Pelvic Floor Exercises: 3 Core Moves

You had a kid, which means your core and pelvic floor have performed an Olympic-scale feat and deserve special attention. Dara Bergeron, founder of Belly Bootcamp, shows your three moves that strengthen your pelvic floor. Start with two to three minutes of diaphragmatic breathing and then do eight to 20 reps of each exercise—only do as many as you can with good form. Try doing these exercises daily, slowly building up your reps. And make sure you are practicing these easy stretches that will help realign your posture.

By Today's Parent

Pelvic Floor Exercises: 3 Core Moves

After you've had your baby, crossed everything off the newborn checklist and started to feel more like yourself—you might notice that your core strength isn't quite what it used to be. These expert-approved pelvic floor exercises are easy enough for anyone to do at home, promising better muscle and bladder control, tone and posture.

Gear you may want for pelvic floor exercises:

Why are pelvic floor exercises important, anyway?

A study observed by the National Institutes of Health shared, "PFME (pelvic floor muscle exercises0 strengthen the pelvic floor muscle to provide a backboard for the urethra to compress on. Clinicians should understand pelvic floor muscle anatomy, evaluation and regimen."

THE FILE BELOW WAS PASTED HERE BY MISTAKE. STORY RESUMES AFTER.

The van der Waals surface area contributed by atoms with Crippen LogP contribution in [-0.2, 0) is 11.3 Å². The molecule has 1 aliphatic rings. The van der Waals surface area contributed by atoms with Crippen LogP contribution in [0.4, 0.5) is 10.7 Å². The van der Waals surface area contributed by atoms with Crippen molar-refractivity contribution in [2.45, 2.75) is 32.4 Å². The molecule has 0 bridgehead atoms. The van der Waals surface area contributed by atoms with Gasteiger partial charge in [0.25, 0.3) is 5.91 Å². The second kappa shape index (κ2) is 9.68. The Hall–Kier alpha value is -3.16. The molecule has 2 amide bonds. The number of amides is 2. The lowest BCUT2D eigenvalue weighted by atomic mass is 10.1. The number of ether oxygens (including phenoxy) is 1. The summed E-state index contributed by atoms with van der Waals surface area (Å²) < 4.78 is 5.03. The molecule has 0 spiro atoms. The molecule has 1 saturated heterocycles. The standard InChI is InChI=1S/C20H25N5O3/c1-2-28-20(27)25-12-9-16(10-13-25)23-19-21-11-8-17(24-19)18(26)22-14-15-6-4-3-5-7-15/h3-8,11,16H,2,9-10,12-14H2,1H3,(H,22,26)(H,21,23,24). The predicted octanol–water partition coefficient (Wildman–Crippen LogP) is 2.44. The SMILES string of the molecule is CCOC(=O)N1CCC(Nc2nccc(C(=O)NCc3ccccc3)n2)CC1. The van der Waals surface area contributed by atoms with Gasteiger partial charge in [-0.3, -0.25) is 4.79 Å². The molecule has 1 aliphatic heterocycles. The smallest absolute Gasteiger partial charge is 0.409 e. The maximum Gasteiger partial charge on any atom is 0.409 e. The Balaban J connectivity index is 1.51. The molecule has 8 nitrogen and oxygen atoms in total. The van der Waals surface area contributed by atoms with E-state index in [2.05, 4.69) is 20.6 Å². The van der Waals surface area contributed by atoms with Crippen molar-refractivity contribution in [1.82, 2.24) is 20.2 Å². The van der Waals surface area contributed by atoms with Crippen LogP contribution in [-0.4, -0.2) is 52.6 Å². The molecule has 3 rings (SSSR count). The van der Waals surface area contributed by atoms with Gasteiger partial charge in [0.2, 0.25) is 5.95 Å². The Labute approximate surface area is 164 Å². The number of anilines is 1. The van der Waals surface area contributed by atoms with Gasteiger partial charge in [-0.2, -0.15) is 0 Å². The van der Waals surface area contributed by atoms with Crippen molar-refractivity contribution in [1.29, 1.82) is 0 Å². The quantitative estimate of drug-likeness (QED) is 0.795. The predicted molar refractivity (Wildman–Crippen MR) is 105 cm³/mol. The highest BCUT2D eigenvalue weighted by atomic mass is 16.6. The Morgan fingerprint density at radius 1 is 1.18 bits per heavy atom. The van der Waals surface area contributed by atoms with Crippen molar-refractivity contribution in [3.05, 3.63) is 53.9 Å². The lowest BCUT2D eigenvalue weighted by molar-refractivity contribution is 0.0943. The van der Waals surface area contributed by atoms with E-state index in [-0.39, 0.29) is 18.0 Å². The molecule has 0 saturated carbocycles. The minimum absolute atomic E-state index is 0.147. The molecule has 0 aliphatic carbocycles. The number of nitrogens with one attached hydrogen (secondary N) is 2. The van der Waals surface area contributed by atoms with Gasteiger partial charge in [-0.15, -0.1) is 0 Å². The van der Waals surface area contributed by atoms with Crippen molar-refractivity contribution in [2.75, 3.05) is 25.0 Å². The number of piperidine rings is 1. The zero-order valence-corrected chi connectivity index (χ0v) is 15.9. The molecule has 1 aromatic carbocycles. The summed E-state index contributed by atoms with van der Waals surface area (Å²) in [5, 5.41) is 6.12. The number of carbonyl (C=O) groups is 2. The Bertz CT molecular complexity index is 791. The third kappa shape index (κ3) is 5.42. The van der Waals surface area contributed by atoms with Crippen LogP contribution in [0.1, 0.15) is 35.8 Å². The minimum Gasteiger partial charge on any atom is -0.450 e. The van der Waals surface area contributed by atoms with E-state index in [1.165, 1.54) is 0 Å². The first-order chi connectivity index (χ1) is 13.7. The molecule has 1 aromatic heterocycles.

What does all this mean? That if you don't love the pee-when-you-sneeze feeling, pelvic floor fitness is an essential part of your daily routine. Sure, if helps with belly tightening and toning, too, but there are significant health benefits beyond just liking the way you fit in your clothes.

The research findings continue, "In addition, it is necessary for clinician to teach patients how to train the pelvic floor muscles to relieve the symptoms. PFME is a unique exercise that take time to master, but with repeated training, most patients are successful."

Working this hyper-specific muscle group helps stay in control of your urinary tract release and the flow of urine, the muscles that help pass gas and even posture and back pain.

When to start pelvic floor muscle exercises

Most experts agree that women should be doing pelvic floor exercises throughout their lives, before, during and after pregnancy. The key is to put as little pressure on your abdominal muscles as possible. The workout should be coming from deep within your core.

These moves can be done sitting or standing, though pregnant women and those recovering from surgery should opt for gentler seated exercises.

When to start pelvic floor exercises after hysterectomy or C-section

Hysterectomy and C-section surgeries place a major toll on the body. Medical experts suggest waiting six weeks post-op to begin gentle pelvic floor exercises before working your way up at about 12 weeks to a full routine. It may take a few weeks after surgery for sensation to fully return so you can find your pelvic floor muscles.

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This article was originally published on Feb 16, 2016